From the almost universally stunned reactions to my current wave of decluttering, especially around the family photos, which started last week, I'm feeling that perhaps stepping back just a bit to review my own process with this process of unloading stuff in general and really sticky stuff in particular.
First, because it cannot be reiterated enough, this is a process, not an event. There are significant milestones here and there (me heaving blurry and/or grim snapshots of Mom and Dad into the trash can was one); there are even significant stretches of processing here and there (although the stretches are really clusters of events, but so close together, they feel like an unbroken stretch).
But this is no more a magical occurrence of me waking up one day, walking into a class and deciding to let go of 48 years' worth of emotional baggage than a brilliant performance is the result of an actor waking up one day and walking onto the stage, or a brilliant book the result of a writer waking up one day (or series of days) and banging out a 50,000 words in the right order, or any other peak experience of an endeavor. This shit takes time, and the time can't just be hours logged mindlessly: it's me, looping around a mountain much like the one depicted on the cover of Julia Cameron's The Artist's Way, over and over again, at a slightly more elevated level each time, and eventually hitting enough laps that it becomes impossible not to realize "Hey! I've seen this view before, I know what comes next!"
Even the most cursory of searches, for "we're only renting," a phrase I came up with several years into my personal quest to rid myself of the well-intended but burdensome physical and emotional detritus of generations, conducted solely within my blog archives turned up three separate entries on the process of divesting: a poem, from this summer; a post from a month ago; and, embedded in the post, a year-and-a-half-old link to an article for actors about the necessity of purging their shite, something I'd been-there/done-that to a long, long time before. A search for the "clutter" tag pulls up additional pieces, from March of this year, about the beauty of white space, and from January of last year, about the "I want" trigger that helps you fill up that white space before you get the chance to enjoy it. And that's just what I've organized well enough to tag: who knows what crap is buried in this rat's nest of archives I've yet to go through and weed? Or what I never even got around to mentioning there? I know how many times I've checked out decluttering books from the library and started clearing out my crap (and subsequently stopped, and subsequently slid backwards into acquisitive behavior). Well, actually, I don't, but a lot. Quite a lot.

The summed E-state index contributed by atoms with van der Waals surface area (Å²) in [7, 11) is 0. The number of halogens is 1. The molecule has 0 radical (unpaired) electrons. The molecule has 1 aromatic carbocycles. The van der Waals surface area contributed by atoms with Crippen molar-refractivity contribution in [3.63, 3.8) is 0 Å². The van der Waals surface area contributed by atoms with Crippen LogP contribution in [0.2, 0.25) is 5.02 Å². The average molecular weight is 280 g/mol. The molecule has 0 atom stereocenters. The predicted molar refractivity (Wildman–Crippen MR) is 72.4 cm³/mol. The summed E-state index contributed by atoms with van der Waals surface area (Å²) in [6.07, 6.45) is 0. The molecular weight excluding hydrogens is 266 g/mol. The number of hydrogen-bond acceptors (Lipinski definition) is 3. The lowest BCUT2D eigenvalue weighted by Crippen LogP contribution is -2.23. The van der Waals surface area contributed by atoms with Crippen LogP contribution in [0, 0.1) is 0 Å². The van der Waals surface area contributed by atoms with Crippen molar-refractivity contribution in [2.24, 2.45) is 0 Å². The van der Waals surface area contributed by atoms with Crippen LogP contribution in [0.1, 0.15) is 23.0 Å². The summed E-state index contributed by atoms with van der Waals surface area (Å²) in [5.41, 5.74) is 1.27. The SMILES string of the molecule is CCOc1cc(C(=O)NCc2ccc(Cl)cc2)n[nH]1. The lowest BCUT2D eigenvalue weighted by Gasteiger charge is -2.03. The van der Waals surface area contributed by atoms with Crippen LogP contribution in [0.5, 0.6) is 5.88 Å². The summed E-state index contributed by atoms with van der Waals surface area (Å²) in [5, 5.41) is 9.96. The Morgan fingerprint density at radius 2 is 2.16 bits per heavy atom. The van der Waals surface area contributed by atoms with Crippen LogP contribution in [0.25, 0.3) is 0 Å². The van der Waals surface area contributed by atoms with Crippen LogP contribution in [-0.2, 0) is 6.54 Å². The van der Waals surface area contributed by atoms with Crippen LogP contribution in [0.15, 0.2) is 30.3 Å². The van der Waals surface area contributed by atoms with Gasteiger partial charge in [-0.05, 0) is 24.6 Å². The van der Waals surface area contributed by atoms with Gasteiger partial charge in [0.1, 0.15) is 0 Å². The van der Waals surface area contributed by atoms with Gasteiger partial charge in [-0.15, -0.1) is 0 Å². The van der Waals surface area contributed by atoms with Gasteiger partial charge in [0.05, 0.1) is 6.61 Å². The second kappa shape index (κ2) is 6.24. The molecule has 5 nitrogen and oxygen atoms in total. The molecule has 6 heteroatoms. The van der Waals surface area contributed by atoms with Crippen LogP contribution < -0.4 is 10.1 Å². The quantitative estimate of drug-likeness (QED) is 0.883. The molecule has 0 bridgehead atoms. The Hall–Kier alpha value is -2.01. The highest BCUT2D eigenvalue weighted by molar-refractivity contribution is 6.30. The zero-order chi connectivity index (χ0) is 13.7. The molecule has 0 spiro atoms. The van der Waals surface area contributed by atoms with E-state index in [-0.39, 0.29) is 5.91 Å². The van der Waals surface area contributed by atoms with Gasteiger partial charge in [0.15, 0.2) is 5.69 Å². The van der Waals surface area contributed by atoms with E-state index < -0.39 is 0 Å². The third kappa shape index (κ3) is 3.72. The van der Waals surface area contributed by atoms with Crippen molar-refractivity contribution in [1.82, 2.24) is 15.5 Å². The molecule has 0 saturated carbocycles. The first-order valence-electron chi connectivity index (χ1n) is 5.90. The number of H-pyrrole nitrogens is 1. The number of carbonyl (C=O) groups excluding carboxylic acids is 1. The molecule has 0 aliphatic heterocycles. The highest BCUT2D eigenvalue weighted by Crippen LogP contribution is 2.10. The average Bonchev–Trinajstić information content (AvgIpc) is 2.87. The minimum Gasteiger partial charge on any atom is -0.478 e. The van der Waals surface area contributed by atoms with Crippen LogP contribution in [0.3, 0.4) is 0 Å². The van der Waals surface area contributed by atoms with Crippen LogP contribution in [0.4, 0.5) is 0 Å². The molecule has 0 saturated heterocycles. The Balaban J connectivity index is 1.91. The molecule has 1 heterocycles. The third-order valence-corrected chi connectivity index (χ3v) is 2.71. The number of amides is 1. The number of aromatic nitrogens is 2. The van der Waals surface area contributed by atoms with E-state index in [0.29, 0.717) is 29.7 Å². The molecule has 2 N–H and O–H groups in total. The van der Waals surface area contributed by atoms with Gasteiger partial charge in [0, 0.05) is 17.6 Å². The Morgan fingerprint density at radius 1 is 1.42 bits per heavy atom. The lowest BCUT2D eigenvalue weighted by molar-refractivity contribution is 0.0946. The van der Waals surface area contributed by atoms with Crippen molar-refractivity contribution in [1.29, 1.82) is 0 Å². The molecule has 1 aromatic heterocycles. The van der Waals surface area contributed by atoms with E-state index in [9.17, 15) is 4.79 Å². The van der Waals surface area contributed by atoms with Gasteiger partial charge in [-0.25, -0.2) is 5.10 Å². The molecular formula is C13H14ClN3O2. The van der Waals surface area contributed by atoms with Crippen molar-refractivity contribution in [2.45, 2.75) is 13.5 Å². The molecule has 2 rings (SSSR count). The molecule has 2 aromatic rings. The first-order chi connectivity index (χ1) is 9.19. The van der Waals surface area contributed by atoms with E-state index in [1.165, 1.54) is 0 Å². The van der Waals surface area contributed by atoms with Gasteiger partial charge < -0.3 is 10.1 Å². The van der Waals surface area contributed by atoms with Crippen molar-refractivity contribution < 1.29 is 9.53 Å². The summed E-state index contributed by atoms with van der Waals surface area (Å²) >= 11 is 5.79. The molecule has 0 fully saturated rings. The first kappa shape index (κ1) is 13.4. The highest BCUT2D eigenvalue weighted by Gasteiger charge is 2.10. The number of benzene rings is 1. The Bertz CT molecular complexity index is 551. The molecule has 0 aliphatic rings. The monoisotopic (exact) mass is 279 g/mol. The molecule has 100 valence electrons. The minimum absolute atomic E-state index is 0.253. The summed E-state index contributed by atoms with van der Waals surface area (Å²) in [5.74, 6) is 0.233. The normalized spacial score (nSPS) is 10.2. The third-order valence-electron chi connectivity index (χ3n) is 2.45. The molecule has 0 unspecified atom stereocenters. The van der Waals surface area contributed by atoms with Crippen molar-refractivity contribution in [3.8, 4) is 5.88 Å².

The times I've been most successful at decluttering, or pretty much any endeavor, come to think of it, is when I had a purpose fueling my intent. Sadly, I was probably most productive in the tossing department when I decided it was time to leave my marriage; it's rather amazing how much you can relieve yourself of, not to mention accomplish in two weeks, if you've got a meaningful goal behind it. People routinely declutter by force when they flee encroaching floods or fires or quakes. Not the way you want to do it, but boy, is it ever effective.
So if you're a little stuck with your decluttering efforts (and that clutter is sticky, tricky stuff), maybe try another tack. Maybe instead of saying, "UGH. I really want to get rid of this sh*t!", try thinking about what you do want that's really, really important and could conceivably not only make your life better, but even make the world better. For me, it was mobility in the long run and the clarity in the short run. I think better when there's less stuff, and I know for sure that I move around better. I remember when Merlin went through a major decluttering phase. I've no idea how it worked long-term, but we all learned after the fact that it was sparked by the impending arrival of the delightful Eleanor (those cheeks alone are reason for decluttering!)
What are you after? What's stopping you from getting it? What would you need to get started?